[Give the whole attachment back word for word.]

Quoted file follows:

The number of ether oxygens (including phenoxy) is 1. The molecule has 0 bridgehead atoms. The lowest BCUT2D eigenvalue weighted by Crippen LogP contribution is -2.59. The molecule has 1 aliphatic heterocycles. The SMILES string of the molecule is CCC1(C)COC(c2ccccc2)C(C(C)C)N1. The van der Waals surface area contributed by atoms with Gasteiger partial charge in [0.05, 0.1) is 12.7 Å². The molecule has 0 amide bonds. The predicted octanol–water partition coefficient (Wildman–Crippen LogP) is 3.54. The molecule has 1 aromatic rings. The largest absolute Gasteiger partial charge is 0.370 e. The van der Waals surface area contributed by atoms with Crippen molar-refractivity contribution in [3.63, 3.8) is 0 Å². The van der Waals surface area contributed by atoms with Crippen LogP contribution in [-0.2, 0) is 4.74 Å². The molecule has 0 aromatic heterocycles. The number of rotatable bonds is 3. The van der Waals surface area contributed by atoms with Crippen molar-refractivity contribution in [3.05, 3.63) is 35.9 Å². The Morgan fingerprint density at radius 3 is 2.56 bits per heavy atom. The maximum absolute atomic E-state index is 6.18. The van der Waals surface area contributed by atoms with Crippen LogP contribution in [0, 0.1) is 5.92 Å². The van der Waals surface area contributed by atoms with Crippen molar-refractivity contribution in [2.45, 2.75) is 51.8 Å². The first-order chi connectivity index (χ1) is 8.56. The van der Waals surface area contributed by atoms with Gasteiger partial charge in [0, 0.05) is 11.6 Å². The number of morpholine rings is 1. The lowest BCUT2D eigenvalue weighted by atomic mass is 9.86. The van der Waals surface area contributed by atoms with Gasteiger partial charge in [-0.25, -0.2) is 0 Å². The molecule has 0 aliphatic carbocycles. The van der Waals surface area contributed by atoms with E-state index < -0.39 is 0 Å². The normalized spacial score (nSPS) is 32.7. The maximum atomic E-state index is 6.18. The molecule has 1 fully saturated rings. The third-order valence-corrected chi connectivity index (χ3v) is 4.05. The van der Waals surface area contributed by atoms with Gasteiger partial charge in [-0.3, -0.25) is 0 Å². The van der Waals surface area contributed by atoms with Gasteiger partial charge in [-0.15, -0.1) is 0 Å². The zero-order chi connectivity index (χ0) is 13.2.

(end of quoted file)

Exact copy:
The number of ether oxygens (including phenoxy) is 1. The molecule has 0 bridgehead atoms. The lowest BCUT2D eigenvalue weighted by Crippen LogP contribution is -2.59. The molecule has 1 aliphatic heterocycles. The SMILES string of the molecule is CCC1(C)COC(c2ccccc2)C(C(C)C)N1. The van der Waals surface area contributed by atoms with Gasteiger partial charge in [0.05, 0.1) is 12.7 Å². The molecule has 0 amide bonds. The predicted octanol–water partition coefficient (Wildman–Crippen LogP) is 3.54. The molecule has 1 aromatic rings. The largest absolute Gasteiger partial charge is 0.370 e. The van der Waals surface area contributed by atoms with Crippen molar-refractivity contribution in [3.63, 3.8) is 0 Å². The van der Waals surface area contributed by atoms with Crippen LogP contribution in [-0.2, 0) is 4.74 Å². The molecule has 0 aromatic heterocycles. The number of rotatable bonds is 3. The van der Waals surface area contributed by atoms with Crippen molar-refractivity contribution in [3.05, 3.63) is 35.9 Å². The Morgan fingerprint density at radius 3 is 2.56 bits per heavy atom. The maximum absolute atomic E-state index is 6.18. The van der Waals surface area contributed by atoms with Crippen LogP contribution in [0, 0.1) is 5.92 Å². The van der Waals surface area contributed by atoms with Crippen molar-refractivity contribution in [2.45, 2.75) is 51.8 Å². The first-order chi connectivity index (χ1) is 8.56. The van der Waals surface area contributed by atoms with Gasteiger partial charge in [0, 0.05) is 11.6 Å². The number of morpholine rings is 1. The lowest BCUT2D eigenvalue weighted by atomic mass is 9.86. The van der Waals surface area contributed by atoms with Gasteiger partial charge in [-0.25, -0.2) is 0 Å². The molecule has 0 aliphatic carbocycles. The van der Waals surface area contributed by atoms with E-state index < -0.39 is 0 Å². The normalized spacial score (nSPS) is 32.7. The maximum atomic E-state index is 6.18. The molecule has 1 fully saturated rings. The third-order valence-corrected chi connectivity index (χ3v) is 4.05. The van der Waals surface area contributed by atoms with Gasteiger partial charge in [-0.3, -0.25) is 0 Å². The van der Waals surface area contributed by atoms with Gasteiger partial charge in [-0.15, -0.1) is 0 Å². The zero-order chi connectivity index (χ0) is 13.2.